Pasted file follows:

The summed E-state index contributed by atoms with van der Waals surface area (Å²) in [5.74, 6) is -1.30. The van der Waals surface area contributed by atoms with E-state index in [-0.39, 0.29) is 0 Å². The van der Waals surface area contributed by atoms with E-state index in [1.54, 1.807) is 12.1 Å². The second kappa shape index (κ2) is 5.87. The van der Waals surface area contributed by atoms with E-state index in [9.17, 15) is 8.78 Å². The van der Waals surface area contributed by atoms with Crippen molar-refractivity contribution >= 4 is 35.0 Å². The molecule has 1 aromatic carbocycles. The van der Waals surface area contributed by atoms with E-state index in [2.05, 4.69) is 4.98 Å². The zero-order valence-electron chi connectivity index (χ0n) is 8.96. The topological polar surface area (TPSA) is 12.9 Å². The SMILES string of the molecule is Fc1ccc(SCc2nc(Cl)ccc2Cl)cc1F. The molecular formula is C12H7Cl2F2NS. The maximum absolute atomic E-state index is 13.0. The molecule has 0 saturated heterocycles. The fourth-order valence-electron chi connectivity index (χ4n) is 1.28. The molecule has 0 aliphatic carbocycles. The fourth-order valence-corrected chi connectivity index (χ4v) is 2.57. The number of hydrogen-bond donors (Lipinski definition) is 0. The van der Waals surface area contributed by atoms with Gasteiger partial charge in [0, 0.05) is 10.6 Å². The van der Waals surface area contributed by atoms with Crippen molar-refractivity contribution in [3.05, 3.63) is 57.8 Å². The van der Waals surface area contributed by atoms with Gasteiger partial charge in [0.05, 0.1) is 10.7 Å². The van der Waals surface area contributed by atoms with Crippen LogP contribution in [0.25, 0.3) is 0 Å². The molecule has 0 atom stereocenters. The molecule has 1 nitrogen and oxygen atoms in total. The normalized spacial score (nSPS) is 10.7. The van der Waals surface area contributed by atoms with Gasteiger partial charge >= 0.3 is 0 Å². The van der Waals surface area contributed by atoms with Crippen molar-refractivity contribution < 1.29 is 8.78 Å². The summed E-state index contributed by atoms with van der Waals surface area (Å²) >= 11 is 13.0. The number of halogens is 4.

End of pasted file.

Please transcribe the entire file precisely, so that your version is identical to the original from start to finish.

The summed E-state index contributed by atoms with van der Waals surface area (Å²) in [5.74, 6) is -1.30. The van der Waals surface area contributed by atoms with E-state index in [-0.39, 0.29) is 0 Å². The van der Waals surface area contributed by atoms with E-state index in [1.54, 1.807) is 12.1 Å². The second kappa shape index (κ2) is 5.87. The van der Waals surface area contributed by atoms with E-state index in [9.17, 15) is 8.78 Å². The van der Waals surface area contributed by atoms with Crippen molar-refractivity contribution >= 4 is 35.0 Å². The molecule has 1 aromatic carbocycles. The van der Waals surface area contributed by atoms with E-state index in [2.05, 4.69) is 4.98 Å². The zero-order valence-electron chi connectivity index (χ0n) is 8.96. The topological polar surface area (TPSA) is 12.9 Å². The SMILES string of the molecule is Fc1ccc(SCc2nc(Cl)ccc2Cl)cc1F. The molecular formula is C12H7Cl2F2NS. The maximum absolute atomic E-state index is 13.0. The molecule has 0 saturated heterocycles. The fourth-order valence-electron chi connectivity index (χ4n) is 1.28. The molecule has 0 aliphatic carbocycles. The fourth-order valence-corrected chi connectivity index (χ4v) is 2.57. The number of hydrogen-bond donors (Lipinski definition) is 0. The van der Waals surface area contributed by atoms with Gasteiger partial charge in [0, 0.05) is 10.6 Å². The van der Waals surface area contributed by atoms with Crippen molar-refractivity contribution in [3.05, 3.63) is 57.8 Å². The van der Waals surface area contributed by atoms with Gasteiger partial charge in [0.05, 0.1) is 10.7 Å². The van der Waals surface area contributed by atoms with Crippen LogP contribution in [0.25, 0.3) is 0 Å². The molecule has 0 atom stereocenters. The molecule has 1 nitrogen and oxygen atoms in total. The normalized spacial score (nSPS) is 10.7. The van der Waals surface area contributed by atoms with Gasteiger partial charge >= 0.3 is 0 Å². The van der Waals surface area contributed by atoms with Crippen molar-refractivity contribution < 1.29 is 8.78 Å². The summed E-state index contributed by atoms with van der Waals surface area (Å²) >= 11 is 13.0. The number of halogens is 4.